By the lake
By the ocean
Near the window
Over the cabinet
On the roof
Under the bed
There are two kinds of prepositional phrases: adjectival phrases and adverbial phrases.
When a prepositional phrase serves as an adjective, it's called an adjectival phrase. An adjectival phrase, as with an adjective, describes a noun or a pronoun. An adjectival phrase answers these questions: 'Which one?' or 'What kind?'
- She has a fish with red gills. (The adjectival phrase 'with red gills' describes the noun 'fish'.)
- Something in the corner of the desk was moving. (The adjectival phrase 'in the corner' describes the noun 'something'; the adjectival phrase 'of the desk' describes the noun 'corner'.)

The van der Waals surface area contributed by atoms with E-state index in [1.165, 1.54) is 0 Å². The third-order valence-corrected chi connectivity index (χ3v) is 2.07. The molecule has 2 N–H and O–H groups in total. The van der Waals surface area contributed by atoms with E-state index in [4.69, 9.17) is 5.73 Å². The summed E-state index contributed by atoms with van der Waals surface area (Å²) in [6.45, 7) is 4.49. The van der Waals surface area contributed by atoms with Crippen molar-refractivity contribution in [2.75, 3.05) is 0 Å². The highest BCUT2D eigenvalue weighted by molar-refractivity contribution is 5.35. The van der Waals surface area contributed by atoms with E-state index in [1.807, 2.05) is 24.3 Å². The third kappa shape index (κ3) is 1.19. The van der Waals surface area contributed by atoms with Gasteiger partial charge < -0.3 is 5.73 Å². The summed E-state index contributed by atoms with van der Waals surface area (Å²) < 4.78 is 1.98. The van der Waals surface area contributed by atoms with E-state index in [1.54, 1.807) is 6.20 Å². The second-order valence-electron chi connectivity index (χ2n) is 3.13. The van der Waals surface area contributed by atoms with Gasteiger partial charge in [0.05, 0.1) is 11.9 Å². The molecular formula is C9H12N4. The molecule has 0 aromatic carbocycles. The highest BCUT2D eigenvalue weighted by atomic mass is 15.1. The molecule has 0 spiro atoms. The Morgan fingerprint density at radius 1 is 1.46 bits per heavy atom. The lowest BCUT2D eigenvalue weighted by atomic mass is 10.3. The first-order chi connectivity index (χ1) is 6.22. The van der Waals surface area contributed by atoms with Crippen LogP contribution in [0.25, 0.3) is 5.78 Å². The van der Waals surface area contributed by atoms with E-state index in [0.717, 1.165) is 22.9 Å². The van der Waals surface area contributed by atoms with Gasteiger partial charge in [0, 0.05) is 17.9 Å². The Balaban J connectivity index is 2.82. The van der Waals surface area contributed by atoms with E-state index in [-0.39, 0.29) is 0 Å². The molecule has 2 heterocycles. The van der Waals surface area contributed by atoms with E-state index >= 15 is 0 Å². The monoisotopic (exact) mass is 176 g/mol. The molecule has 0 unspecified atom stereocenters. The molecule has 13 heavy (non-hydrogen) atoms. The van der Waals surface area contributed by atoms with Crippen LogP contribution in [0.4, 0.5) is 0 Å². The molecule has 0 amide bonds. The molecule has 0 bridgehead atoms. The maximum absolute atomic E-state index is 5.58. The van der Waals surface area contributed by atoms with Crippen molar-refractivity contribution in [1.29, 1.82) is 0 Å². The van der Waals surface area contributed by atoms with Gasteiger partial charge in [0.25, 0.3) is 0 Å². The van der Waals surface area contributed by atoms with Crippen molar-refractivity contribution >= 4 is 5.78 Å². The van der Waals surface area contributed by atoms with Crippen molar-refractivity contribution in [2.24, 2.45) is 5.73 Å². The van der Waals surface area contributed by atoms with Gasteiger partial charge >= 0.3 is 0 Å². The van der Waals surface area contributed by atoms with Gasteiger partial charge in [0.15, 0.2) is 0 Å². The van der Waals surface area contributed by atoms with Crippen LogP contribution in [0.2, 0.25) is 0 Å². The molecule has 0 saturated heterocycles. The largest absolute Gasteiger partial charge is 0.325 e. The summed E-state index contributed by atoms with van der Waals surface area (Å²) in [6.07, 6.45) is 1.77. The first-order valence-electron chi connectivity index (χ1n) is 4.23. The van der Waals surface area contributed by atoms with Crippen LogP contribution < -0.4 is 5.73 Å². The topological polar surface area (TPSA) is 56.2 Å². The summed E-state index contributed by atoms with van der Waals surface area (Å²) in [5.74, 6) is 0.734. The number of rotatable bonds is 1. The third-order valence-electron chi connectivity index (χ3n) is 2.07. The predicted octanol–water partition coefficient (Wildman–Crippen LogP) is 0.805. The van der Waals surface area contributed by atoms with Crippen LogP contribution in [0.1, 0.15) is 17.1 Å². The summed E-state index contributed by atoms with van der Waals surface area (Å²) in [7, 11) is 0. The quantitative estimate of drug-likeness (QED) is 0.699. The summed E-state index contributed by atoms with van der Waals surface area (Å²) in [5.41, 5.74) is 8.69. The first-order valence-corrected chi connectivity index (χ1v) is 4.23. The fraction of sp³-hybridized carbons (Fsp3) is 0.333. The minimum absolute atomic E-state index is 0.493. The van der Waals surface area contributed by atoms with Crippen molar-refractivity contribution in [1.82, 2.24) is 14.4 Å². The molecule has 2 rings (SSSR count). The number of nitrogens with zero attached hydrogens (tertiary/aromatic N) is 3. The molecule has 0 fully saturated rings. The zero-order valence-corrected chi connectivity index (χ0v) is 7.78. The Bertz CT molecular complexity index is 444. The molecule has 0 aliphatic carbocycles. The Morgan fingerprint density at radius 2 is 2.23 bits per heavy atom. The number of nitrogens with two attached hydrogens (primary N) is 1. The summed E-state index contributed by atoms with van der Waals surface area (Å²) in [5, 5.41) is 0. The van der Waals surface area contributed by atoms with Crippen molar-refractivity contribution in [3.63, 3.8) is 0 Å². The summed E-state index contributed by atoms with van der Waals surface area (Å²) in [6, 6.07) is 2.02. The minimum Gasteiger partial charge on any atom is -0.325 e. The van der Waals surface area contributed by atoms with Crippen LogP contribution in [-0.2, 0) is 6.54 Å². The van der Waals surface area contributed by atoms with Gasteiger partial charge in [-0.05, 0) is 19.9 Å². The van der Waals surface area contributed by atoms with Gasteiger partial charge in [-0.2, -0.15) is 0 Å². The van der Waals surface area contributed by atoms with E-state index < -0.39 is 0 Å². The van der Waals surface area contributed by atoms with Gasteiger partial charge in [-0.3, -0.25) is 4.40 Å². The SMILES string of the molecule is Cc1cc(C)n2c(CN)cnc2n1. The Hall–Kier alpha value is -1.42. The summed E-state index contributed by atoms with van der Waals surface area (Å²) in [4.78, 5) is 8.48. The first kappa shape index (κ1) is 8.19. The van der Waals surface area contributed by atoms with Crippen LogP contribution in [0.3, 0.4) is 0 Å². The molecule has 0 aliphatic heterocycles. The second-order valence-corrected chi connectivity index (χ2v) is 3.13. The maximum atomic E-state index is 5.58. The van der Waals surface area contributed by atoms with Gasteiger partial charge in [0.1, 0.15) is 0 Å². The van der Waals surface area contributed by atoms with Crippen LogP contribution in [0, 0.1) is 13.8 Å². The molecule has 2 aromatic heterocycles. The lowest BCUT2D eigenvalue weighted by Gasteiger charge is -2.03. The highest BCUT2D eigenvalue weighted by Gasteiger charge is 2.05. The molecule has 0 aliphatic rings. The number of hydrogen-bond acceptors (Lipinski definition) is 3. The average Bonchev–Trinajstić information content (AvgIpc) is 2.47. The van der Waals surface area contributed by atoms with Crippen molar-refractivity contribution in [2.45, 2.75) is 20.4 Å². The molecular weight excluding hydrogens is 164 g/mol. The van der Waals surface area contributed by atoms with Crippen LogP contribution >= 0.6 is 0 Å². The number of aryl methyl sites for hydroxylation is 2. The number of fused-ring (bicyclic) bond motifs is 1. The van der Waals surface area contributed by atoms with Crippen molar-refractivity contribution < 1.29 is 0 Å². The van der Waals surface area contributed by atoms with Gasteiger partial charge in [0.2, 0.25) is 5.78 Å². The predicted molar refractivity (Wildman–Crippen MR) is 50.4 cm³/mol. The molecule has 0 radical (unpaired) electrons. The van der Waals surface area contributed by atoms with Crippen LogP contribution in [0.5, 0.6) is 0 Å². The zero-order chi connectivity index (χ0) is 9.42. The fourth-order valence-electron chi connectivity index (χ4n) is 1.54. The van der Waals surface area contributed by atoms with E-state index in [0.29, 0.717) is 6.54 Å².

You can connect two or more prepositional phrases with a coordinating conjunction like and, but, or or yet.
An adverbial phrase is a prepositional phrase that functions as an adverb. It modifies a verb, an adjective, or an adverb. The adverbial phrase answers one of these questions: 'Where?' 'When?' 'In what manner?' 'To what extent?'
- The rock climbers arrived late at night. (The adverbial phrase 'at night' modifies the adverb 'late.')
- We cheered with loud voices. (The adverbial phrase 'with loud voices' modifies the verb 'cheered'.)
- They fought with courage. (The adverbial phrase 'with courage' modifies the verb 'fought'.)
- The boys were thrilled at their victory. (The adverbial phrase 'at their victory' modifies the adjective 'thrilled'.)
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